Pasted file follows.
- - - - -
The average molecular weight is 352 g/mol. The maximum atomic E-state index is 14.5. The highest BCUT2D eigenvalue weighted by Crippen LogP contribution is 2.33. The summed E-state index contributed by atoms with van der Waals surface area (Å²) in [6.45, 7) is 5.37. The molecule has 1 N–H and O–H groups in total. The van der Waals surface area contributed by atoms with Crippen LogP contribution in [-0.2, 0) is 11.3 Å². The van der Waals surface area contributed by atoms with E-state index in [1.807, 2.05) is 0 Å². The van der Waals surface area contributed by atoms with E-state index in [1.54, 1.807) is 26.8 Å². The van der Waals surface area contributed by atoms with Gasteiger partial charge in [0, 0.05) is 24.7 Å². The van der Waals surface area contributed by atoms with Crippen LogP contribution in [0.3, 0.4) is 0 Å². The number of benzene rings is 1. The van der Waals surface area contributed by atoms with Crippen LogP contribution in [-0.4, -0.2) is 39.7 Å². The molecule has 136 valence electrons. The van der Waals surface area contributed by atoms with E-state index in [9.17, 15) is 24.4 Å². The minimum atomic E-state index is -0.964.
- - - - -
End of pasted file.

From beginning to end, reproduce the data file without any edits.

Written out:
The average molecular weight is 352 g/mol. The maximum atomic E-state index is 14.5. The highest BCUT2D eigenvalue weighted by Crippen LogP contribution is 2.33. The summed E-state index contributed by atoms with van der Waals surface area (Å²) in [6.45, 7) is 5.37. The molecule has 1 N–H and O–H groups in total. The van der Waals surface area contributed by atoms with Crippen LogP contribution in [-0.2, 0) is 11.3 Å². The van der Waals surface area contributed by atoms with E-state index in [1.807, 2.05) is 0 Å². The van der Waals surface area contributed by atoms with E-state index in [1.54, 1.807) is 26.8 Å². The van der Waals surface area contributed by atoms with Gasteiger partial charge in [0, 0.05) is 24.7 Å². The van der Waals surface area contributed by atoms with Crippen LogP contribution in [0.3, 0.4) is 0 Å². The number of benzene rings is 1. The van der Waals surface area contributed by atoms with Crippen LogP contribution in [-0.4, -0.2) is 39.7 Å². The molecule has 136 valence electrons. The van der Waals surface area contributed by atoms with E-state index in [9.17, 15) is 24.4 Å². The minimum atomic E-state index is -0.964.